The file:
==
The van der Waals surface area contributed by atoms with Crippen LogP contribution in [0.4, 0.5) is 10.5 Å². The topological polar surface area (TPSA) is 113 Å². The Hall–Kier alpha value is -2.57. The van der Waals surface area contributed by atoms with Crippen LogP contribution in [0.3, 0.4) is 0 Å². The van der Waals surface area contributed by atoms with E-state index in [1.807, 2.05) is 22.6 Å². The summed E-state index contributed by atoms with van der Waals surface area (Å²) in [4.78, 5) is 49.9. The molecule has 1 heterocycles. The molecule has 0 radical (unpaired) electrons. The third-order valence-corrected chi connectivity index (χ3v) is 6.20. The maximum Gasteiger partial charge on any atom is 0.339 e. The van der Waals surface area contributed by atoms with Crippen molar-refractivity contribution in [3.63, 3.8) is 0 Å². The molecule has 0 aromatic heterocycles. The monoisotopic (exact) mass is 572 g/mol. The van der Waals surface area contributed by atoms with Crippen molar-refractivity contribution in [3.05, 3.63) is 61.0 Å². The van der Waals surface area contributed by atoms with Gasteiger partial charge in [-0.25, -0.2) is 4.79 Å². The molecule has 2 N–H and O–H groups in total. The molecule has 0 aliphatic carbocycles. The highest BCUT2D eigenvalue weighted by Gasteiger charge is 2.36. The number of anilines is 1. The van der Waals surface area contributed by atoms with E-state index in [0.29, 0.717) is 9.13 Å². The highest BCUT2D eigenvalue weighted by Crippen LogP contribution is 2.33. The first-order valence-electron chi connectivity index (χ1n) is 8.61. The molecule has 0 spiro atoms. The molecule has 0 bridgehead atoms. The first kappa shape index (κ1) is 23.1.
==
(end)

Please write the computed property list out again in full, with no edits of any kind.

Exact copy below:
The van der Waals surface area contributed by atoms with Crippen LogP contribution in [0.4, 0.5) is 10.5 Å². The topological polar surface area (TPSA) is 113 Å². The Hall–Kier alpha value is -2.57. The van der Waals surface area contributed by atoms with Crippen LogP contribution in [0.3, 0.4) is 0 Å². The van der Waals surface area contributed by atoms with E-state index in [1.807, 2.05) is 22.6 Å². The summed E-state index contributed by atoms with van der Waals surface area (Å²) in [4.78, 5) is 49.9. The molecule has 1 heterocycles. The molecule has 0 radical (unpaired) electrons. The third-order valence-corrected chi connectivity index (χ3v) is 6.20. The maximum Gasteiger partial charge on any atom is 0.339 e. The van der Waals surface area contributed by atoms with Crippen molar-refractivity contribution in [3.63, 3.8) is 0 Å². The molecule has 0 aromatic heterocycles. The monoisotopic (exact) mass is 572 g/mol. The van der Waals surface area contributed by atoms with Crippen molar-refractivity contribution in [3.05, 3.63) is 61.0 Å². The van der Waals surface area contributed by atoms with Gasteiger partial charge in [-0.25, -0.2) is 4.79 Å². The molecule has 2 N–H and O–H groups in total. The molecule has 0 aliphatic carbocycles. The highest BCUT2D eigenvalue weighted by Gasteiger charge is 2.36. The number of anilines is 1. The van der Waals surface area contributed by atoms with E-state index in [0.29, 0.717) is 9.13 Å². The highest BCUT2D eigenvalue weighted by Crippen LogP contribution is 2.33. The first-order valence-electron chi connectivity index (χ1n) is 8.61. The molecule has 0 spiro atoms. The molecule has 0 bridgehead atoms. The first kappa shape index (κ1) is 23.1.